The Morning Fix: Tired of the iPad yet? Pilot season in full swing. Miramax RIP. Kristen Stewart is hot! 'Ugly Betty' is not.
After the coffee. Before wondering what they were thinking with the name "iPad."
It's a bird! It's a plane! It's an iPad! Apple chief Steve Jobs unveiled the heavily anticipated "iPad" Wednesday to a packed house of fawning employees and media that, frankly, seemed ripe for parody. Whether the device will lead a media revolution or is just a glorified iPhone remains to be seen, but with the price tag starting at $500, market penetration won't be an issue. For now, most of the attention is focused on what it will mean for Amazon's Kindle and book publishers. Coverage and analysis from the New York Times, Los Angeles Times, Wall Street Journal, TechCrunch, Variety, Hollywood Reporter and USA Today. If you need a laugh, go find the old MadTV clip that predicted the launch of an iPad from Apple, although Jobs didn't say whether his device could do what the one shown on MadTV could do.
Pilot season. Development hell is in full swing at the networks. Wednesday was the CW's turn to make a little news as it ordered a remake of "La Femme Nikita" (this is the third remake of the original movie for those keeping score at home) and a new pilot from "Gilmore Girls" creator Amy Sherman-Palladino. More on that from Variety. ABC Family also gets busy, details from the Wrap, while the Hollywood Reporter looks at how it's been a good winter for spec scripts.
Miramax bye-bye. The Wrap's Sharon Waxman weighs in with a piece on the fate of Walt Disney Co.'s Miramax. The once-famous production house has been reducing staff and is now expected to close completely. Meanwhile, founders Harvey and Bob Weinstein would like to get the name back and revive the company that they sold to Disney years ago, but that seems unlikely for now.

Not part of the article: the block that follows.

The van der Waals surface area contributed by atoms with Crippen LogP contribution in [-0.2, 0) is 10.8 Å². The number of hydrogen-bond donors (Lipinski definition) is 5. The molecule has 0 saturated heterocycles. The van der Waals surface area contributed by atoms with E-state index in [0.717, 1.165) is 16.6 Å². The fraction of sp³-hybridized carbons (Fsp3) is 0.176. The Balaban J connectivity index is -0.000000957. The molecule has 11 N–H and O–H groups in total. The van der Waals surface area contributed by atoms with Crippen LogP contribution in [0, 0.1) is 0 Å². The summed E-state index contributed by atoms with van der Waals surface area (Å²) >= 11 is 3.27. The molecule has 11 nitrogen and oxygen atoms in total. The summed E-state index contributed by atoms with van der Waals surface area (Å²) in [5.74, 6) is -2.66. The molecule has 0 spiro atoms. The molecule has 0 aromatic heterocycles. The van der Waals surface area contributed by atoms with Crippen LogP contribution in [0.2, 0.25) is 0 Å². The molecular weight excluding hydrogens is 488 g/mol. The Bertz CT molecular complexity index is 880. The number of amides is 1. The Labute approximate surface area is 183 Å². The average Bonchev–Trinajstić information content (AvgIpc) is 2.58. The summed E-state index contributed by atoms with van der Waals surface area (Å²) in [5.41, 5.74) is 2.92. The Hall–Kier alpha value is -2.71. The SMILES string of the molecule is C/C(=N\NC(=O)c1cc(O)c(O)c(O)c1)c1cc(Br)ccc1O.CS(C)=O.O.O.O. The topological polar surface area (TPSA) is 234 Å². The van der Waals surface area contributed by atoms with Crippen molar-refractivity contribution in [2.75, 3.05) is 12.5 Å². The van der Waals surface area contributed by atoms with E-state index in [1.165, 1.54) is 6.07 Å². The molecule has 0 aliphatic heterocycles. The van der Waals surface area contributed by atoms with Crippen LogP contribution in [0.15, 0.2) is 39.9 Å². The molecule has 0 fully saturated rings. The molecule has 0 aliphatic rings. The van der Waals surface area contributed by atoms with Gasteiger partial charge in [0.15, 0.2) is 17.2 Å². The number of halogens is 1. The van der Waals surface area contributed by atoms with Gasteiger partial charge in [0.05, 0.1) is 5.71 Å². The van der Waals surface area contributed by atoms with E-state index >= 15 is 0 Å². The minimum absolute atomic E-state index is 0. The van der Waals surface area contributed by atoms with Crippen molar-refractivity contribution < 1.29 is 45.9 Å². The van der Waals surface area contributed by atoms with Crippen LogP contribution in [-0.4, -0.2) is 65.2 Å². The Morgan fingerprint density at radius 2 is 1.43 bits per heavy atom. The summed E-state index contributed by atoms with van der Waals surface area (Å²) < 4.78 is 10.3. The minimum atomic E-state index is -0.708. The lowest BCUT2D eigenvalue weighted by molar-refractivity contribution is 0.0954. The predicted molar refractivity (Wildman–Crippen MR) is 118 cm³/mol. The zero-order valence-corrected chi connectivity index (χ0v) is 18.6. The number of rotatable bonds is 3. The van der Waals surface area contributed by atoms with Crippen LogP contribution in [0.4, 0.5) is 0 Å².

NBC not going anywhere (sorry, Conan). Comcast Corp. Chief Executive Brian Roberts reassured the industry and regulators Wednesday that the cable giant had no thoughts of turning NBC into a cable network once it closed on its deal to take control of NBC Universal. "We think there is a vibrant role for local broadcast and national broadcast television and intend to keep NBC a free, over-the-air channel," he said at an industry conference, according to Broadcasting & Cable. Meanwhile, Comcast is expected to defend the deal to the Federal Communications Commission in a regulatory filing later this morning.
Sundance sales. Business is steady if not exactly booming at this year's Sundance Film Festival. The Hollywood Reporter with an analysis of this year's deal-making and what it means for the indie film business.Inside the Los Angeles Times: Liz Murdoch talks tough to a whining industry. Kristen Stewart is the queen of Sundance. "American Idol's" Randy Jackson talks. "Ugly Betty" is canceled.
-- Joe FlintFollow me on Twitter.